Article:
Jenny, having a rich background in Broadway and television, how does your role as The Witch in Into the Woods compare to your previous roles?

JP: Aside from my Broadway debut as Meg in Little Women, I am almost always cast in the darker, more complex, sophisticated roles, sometimes referred to as the “B”. I am not offended one bit! I love being the villain, the old soul, the diva…as long as there is an opportunity to show the character’s vulnerability, too. Into the Woods combines elements of various fairy tales. 

Kevin, after an extensive journey with The Book of Mormon, how has transitioning to a show like Into the Woods challenged or excited you?

KC: After so many years doing one show, I have moments of doubt whether or not I still have the ability to adapt and create something new. I'm proud of my work as Elder Price, but the desire to shake off the perfect posture and tenor vocals for a brief sabbatical has grown and grown. Even in this brief rehearsal process, I find myself relying on old habits, and it's refreshing to roll and shoulders and slump literally and emotionally. The Baker has a weight to his life from the onset that I have found I love to play. Sure he has his issues to work through, but not ever the facade of perfection that Elder Price wrestles with. Two completely different roles, two completely different men, and a very excited me.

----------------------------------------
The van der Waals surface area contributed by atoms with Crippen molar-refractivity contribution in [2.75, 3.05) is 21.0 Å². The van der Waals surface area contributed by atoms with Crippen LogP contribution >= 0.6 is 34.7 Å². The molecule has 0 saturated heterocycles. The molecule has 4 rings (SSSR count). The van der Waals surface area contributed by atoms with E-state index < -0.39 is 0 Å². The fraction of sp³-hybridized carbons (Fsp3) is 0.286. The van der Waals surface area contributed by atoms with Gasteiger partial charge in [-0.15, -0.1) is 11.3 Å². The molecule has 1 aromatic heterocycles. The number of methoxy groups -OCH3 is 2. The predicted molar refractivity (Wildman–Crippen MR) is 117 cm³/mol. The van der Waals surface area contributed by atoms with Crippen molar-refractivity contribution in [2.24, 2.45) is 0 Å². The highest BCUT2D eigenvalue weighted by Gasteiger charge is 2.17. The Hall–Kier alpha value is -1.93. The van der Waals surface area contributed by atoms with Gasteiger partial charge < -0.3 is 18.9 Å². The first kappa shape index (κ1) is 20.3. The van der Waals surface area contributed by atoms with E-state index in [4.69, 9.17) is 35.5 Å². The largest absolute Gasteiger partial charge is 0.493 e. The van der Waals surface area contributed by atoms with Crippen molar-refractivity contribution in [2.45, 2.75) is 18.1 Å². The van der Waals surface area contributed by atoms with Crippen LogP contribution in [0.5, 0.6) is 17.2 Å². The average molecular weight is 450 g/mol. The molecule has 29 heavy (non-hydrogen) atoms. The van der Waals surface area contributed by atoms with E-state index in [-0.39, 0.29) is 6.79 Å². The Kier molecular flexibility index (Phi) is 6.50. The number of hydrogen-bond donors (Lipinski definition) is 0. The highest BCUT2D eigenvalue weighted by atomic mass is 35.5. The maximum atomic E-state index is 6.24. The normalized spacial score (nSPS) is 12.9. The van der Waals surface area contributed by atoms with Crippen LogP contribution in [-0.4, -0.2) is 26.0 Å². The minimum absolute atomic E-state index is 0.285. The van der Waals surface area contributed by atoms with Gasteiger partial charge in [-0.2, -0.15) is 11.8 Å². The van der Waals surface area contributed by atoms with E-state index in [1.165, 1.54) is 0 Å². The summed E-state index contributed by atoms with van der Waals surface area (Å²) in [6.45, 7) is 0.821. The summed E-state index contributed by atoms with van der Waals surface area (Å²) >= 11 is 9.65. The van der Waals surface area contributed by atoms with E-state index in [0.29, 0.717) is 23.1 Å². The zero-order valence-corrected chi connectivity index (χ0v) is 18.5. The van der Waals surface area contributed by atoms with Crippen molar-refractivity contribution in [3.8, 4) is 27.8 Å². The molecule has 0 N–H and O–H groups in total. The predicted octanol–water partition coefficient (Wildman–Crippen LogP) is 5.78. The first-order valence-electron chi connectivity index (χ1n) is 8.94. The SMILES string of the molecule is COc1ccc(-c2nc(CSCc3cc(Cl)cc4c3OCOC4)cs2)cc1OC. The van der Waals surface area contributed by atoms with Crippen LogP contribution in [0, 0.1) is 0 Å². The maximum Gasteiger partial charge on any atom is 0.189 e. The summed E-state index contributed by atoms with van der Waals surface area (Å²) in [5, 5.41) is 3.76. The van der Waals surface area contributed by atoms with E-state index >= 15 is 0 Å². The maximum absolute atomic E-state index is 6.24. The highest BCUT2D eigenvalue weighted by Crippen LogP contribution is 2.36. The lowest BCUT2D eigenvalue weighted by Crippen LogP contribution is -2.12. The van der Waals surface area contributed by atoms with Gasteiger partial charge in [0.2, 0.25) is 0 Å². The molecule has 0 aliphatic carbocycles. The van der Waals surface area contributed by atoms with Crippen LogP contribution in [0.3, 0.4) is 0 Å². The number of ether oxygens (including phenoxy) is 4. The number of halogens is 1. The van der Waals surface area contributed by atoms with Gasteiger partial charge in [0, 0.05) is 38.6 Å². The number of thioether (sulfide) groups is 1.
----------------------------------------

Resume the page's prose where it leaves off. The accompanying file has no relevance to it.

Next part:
The dynamic between The Witch and The Baker is pivotal to the show. How have you both worked to develop this relationship on stage?